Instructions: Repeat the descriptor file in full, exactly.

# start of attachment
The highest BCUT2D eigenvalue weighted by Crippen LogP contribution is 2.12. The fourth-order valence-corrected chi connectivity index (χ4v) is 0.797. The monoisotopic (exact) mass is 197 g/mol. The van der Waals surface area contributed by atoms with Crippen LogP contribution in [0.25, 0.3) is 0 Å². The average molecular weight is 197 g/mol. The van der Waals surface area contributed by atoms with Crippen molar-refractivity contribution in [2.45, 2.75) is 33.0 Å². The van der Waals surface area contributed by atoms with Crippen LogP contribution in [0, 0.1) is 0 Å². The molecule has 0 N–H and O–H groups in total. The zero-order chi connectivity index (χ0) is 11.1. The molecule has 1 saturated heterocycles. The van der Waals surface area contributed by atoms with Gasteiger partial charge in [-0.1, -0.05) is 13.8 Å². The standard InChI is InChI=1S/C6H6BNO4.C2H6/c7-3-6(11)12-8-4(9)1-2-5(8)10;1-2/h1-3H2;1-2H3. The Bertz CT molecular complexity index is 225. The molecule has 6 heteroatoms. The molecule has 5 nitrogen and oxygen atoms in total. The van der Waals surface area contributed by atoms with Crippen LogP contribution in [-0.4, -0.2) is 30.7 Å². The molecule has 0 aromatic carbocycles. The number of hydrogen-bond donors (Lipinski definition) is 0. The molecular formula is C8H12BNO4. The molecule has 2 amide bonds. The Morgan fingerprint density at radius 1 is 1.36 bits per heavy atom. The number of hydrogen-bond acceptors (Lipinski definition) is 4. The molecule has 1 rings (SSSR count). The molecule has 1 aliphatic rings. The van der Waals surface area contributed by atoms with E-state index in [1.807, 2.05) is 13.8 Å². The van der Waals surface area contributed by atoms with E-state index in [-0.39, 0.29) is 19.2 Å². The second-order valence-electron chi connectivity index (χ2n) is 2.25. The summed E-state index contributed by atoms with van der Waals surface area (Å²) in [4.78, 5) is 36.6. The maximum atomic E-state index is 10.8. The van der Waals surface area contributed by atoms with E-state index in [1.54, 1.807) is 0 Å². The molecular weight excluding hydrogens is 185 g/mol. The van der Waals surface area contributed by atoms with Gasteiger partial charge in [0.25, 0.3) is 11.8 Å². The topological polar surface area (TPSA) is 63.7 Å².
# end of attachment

The highest BCUT2D eigenvalue weighted by Crippen LogP contribution is 2.12. The fourth-order valence-corrected chi connectivity index (χ4v) is 0.797. The monoisotopic (exact) mass is 197 g/mol. The van der Waals surface area contributed by atoms with Crippen LogP contribution in [0.25, 0.3) is 0 Å². The average molecular weight is 197 g/mol. The van der Waals surface area contributed by atoms with Crippen molar-refractivity contribution in [2.45, 2.75) is 33.0 Å². The van der Waals surface area contributed by atoms with Crippen LogP contribution in [0, 0.1) is 0 Å². The molecule has 0 N–H and O–H groups in total. The zero-order chi connectivity index (χ0) is 11.1. The molecule has 1 saturated heterocycles. The van der Waals surface area contributed by atoms with Gasteiger partial charge in [-0.1, -0.05) is 13.8 Å². The standard InChI is InChI=1S/C6H6BNO4.C2H6/c7-3-6(11)12-8-4(9)1-2-5(8)10;1-2/h1-3H2;1-2H3. The Bertz CT molecular complexity index is 225. The molecule has 6 heteroatoms. The molecule has 5 nitrogen and oxygen atoms in total. The van der Waals surface area contributed by atoms with Crippen LogP contribution in [-0.4, -0.2) is 30.7 Å². The molecule has 0 aromatic carbocycles. The number of hydrogen-bond donors (Lipinski definition) is 0. The molecular formula is C8H12BNO4. The molecule has 2 amide bonds. The Morgan fingerprint density at radius 1 is 1.36 bits per heavy atom. The number of hydrogen-bond acceptors (Lipinski definition) is 4. The molecule has 1 rings (SSSR count). The molecule has 1 aliphatic rings. The van der Waals surface area contributed by atoms with E-state index in [1.807, 2.05) is 13.8 Å². The van der Waals surface area contributed by atoms with E-state index in [-0.39, 0.29) is 19.2 Å². The second-order valence-electron chi connectivity index (χ2n) is 2.25. The summed E-state index contributed by atoms with van der Waals surface area (Å²) in [4.78, 5) is 36.6. The maximum atomic E-state index is 10.8. The van der Waals surface area contributed by atoms with E-state index in [1.54, 1.807) is 0 Å². The molecular weight excluding hydrogens is 185 g/mol. The van der Waals surface area contributed by atoms with Gasteiger partial charge in [0.25, 0.3) is 11.8 Å². The topological polar surface area (TPSA) is 63.7 Å².